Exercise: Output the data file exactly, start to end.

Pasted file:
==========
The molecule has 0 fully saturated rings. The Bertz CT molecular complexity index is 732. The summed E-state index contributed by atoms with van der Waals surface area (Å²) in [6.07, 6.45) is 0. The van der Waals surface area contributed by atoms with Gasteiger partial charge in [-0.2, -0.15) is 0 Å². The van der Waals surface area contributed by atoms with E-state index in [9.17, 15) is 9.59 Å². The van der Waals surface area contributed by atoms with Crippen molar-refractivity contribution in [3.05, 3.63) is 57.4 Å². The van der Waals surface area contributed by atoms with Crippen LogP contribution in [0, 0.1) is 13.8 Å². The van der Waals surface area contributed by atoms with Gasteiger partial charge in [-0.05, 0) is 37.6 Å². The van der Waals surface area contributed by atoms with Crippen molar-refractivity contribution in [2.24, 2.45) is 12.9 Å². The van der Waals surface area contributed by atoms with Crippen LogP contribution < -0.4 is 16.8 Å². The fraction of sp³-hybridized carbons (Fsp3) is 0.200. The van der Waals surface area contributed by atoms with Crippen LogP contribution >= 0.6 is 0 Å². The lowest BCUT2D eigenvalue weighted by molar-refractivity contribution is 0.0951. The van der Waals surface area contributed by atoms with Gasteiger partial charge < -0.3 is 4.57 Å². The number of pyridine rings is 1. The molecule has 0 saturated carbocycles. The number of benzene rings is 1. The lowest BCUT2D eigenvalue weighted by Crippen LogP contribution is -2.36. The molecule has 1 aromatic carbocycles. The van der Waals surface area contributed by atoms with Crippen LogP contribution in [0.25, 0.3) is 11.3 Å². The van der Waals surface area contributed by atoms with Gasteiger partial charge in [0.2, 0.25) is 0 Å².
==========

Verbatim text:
The molecule has 0 fully saturated rings. The Bertz CT molecular complexity index is 732. The summed E-state index contributed by atoms with van der Waals surface area (Å²) in [6.07, 6.45) is 0. The van der Waals surface area contributed by atoms with Gasteiger partial charge in [-0.2, -0.15) is 0 Å². The van der Waals surface area contributed by atoms with E-state index in [9.17, 15) is 9.59 Å². The van der Waals surface area contributed by atoms with Crippen molar-refractivity contribution in [3.05, 3.63) is 57.4 Å². The van der Waals surface area contributed by atoms with Crippen LogP contribution in [0, 0.1) is 13.8 Å². The van der Waals surface area contributed by atoms with Gasteiger partial charge in [-0.05, 0) is 37.6 Å². The van der Waals surface area contributed by atoms with Crippen molar-refractivity contribution in [2.24, 2.45) is 12.9 Å². The van der Waals surface area contributed by atoms with Crippen LogP contribution < -0.4 is 16.8 Å². The fraction of sp³-hybridized carbons (Fsp3) is 0.200. The van der Waals surface area contributed by atoms with Crippen LogP contribution >= 0.6 is 0 Å². The lowest BCUT2D eigenvalue weighted by molar-refractivity contribution is 0.0951. The van der Waals surface area contributed by atoms with Gasteiger partial charge < -0.3 is 4.57 Å². The number of pyridine rings is 1. The molecule has 0 saturated carbocycles. The number of benzene rings is 1. The lowest BCUT2D eigenvalue weighted by Crippen LogP contribution is -2.36. The molecule has 1 aromatic carbocycles. The van der Waals surface area contributed by atoms with Crippen LogP contribution in [0.25, 0.3) is 11.3 Å². The van der Waals surface area contributed by atoms with Gasteiger partial charge in [0.2, 0.25) is 0 Å².